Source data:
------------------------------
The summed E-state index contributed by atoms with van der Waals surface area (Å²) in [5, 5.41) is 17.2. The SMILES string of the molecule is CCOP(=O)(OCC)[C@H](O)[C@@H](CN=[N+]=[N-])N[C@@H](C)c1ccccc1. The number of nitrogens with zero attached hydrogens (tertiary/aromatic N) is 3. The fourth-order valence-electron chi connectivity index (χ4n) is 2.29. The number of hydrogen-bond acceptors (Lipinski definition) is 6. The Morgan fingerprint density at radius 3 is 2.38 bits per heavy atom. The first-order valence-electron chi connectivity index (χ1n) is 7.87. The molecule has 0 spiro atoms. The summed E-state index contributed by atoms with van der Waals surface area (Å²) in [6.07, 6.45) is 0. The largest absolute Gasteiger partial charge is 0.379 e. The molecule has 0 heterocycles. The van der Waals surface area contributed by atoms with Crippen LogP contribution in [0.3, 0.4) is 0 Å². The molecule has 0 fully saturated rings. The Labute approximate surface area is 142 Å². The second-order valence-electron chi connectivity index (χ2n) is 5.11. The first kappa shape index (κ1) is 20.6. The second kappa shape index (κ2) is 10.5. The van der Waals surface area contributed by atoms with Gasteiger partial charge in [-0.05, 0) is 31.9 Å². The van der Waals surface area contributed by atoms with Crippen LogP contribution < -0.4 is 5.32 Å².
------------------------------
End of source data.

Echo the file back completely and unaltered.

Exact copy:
The summed E-state index contributed by atoms with van der Waals surface area (Å²) in [5, 5.41) is 17.2. The SMILES string of the molecule is CCOP(=O)(OCC)[C@H](O)[C@@H](CN=[N+]=[N-])N[C@@H](C)c1ccccc1. The number of nitrogens with zero attached hydrogens (tertiary/aromatic N) is 3. The fourth-order valence-electron chi connectivity index (χ4n) is 2.29. The number of hydrogen-bond acceptors (Lipinski definition) is 6. The Morgan fingerprint density at radius 3 is 2.38 bits per heavy atom. The first-order valence-electron chi connectivity index (χ1n) is 7.87. The molecule has 0 spiro atoms. The summed E-state index contributed by atoms with van der Waals surface area (Å²) in [6.07, 6.45) is 0. The largest absolute Gasteiger partial charge is 0.379 e. The molecule has 0 heterocycles. The van der Waals surface area contributed by atoms with Crippen LogP contribution in [0.3, 0.4) is 0 Å². The molecule has 0 fully saturated rings. The Labute approximate surface area is 142 Å². The second-order valence-electron chi connectivity index (χ2n) is 5.11. The first kappa shape index (κ1) is 20.6. The second kappa shape index (κ2) is 10.5. The van der Waals surface area contributed by atoms with Gasteiger partial charge in [-0.05, 0) is 31.9 Å². The van der Waals surface area contributed by atoms with Crippen LogP contribution < -0.4 is 5.32 Å².